Looking Glass Land
Susan Inman ’71, After Her Brain Broke: Helping My Daughter Recover Her Sanity, Bridgeross Communications, 2010
A desperately ill child. A bewildering succession of symptoms, along with a shifting assortment of diagnoses. A seemingly endless series of trial-and-error treatments, which compound a degree of symptom relief with unwelcome and even dangerous side effects. This is the world of severe mental illness, a world that Susan Inman aptly terms “a ridiculous hell.” It is the world that Inman brings to life in her wrenching and courageous memoir of her family’s struggle to care for Molly, their teenager, who has developed a severe psychotic disorder.
Susan Inman’s experiences with the mental health system—like those of many patients and families—resemble the nightmarish world that Alice experiences when she steps through the mirror into Looking Glass Land. Unlike biomedical diagnoses, psychiatric diagnoses do not carve nature at its joints; they merely describe clusters of symptoms. Molly’s symptoms morph unpredictably through the nine years of illness that Inman charts. Inman encounters several therapists whose knowledge of psychotic illnesses is antiquated as well as a few whose notions of psychotherapy are downright flakey. The family also encounters a maze of bureaucratic regulations that limit their options and sometimes threaten Molly’s safety.
Inman’s account brings us face to face with the yawning chasm between what sufferers need and what is currently available. In Canada (Inman’s home), as in the United States, a cost-conscious health care system has relinquished its responsibility for care, leaving families to shoulder enormous financial, practical, and emotional burdens.
Inman’s memoir eloquently portrays the frustration, helplessness, and anger that engulf families as they attempt to navigate the fragmented and underfunded treatment system. But another story parallels the story of anger and disappointment: The story of a family’s arduous but ultimately successful efforts to secure competent and responsive psychiatric care and to locate (or create) community-based programs that will support Molly as she creates a life for herself outside her illness. Inman learns all she can about her daughter’s illness. She, her husband Peter Seixas ’69, and their elder daughter master the strategies and skills needed to work the system; they coax and cajole various agencies and social services (a GED program, special schools, and the local community college) into meeting Molly’s needs. And, although Molly has setbacks when her illness flares up, her progress is remarkable. She gains the capacity to stand outside her illness and learns how to manage it.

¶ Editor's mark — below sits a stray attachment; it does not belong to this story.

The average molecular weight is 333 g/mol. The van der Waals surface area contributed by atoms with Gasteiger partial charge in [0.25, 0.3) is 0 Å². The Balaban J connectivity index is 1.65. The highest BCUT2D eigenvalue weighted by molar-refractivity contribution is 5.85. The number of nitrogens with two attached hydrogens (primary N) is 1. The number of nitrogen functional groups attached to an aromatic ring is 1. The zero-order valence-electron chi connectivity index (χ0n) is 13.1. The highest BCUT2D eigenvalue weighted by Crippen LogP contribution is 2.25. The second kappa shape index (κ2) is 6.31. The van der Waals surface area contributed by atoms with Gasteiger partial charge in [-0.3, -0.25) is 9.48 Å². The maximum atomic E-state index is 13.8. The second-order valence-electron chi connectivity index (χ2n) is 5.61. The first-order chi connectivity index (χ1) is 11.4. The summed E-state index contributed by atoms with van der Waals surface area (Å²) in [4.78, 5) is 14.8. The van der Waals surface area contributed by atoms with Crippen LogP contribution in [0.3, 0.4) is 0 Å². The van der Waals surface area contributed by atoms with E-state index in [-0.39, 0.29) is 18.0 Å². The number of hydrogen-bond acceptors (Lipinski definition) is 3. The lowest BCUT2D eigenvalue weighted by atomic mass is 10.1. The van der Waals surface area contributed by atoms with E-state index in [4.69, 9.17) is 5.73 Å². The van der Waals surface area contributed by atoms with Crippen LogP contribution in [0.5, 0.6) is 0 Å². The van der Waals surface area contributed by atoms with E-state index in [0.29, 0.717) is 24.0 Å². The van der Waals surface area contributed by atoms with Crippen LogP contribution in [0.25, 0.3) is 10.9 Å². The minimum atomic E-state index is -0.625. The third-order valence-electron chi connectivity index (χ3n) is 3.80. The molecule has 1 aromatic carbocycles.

Susan Inman draws a picture of severe mental illness that strikes a balance between hope and realism. Like most parents of children with such illnesses, she has been the target of mother-blaming by some mental health professionals; others have been accusatory and distrustful. These practices are lingering residue of the psychoanalytic theories popular in the 1950s and 1960s. It is hardly surprising that Inman staunchly advocates for biomedical models of mental illnesses. Yet, as Molly’s experiences demonstrate, the manifestations of a mental illness are an intricate interplay of biochemical abnormalities, a person with a distinctive set of coping resources, and an interpersonal milieu that fosters recovery or impedes it.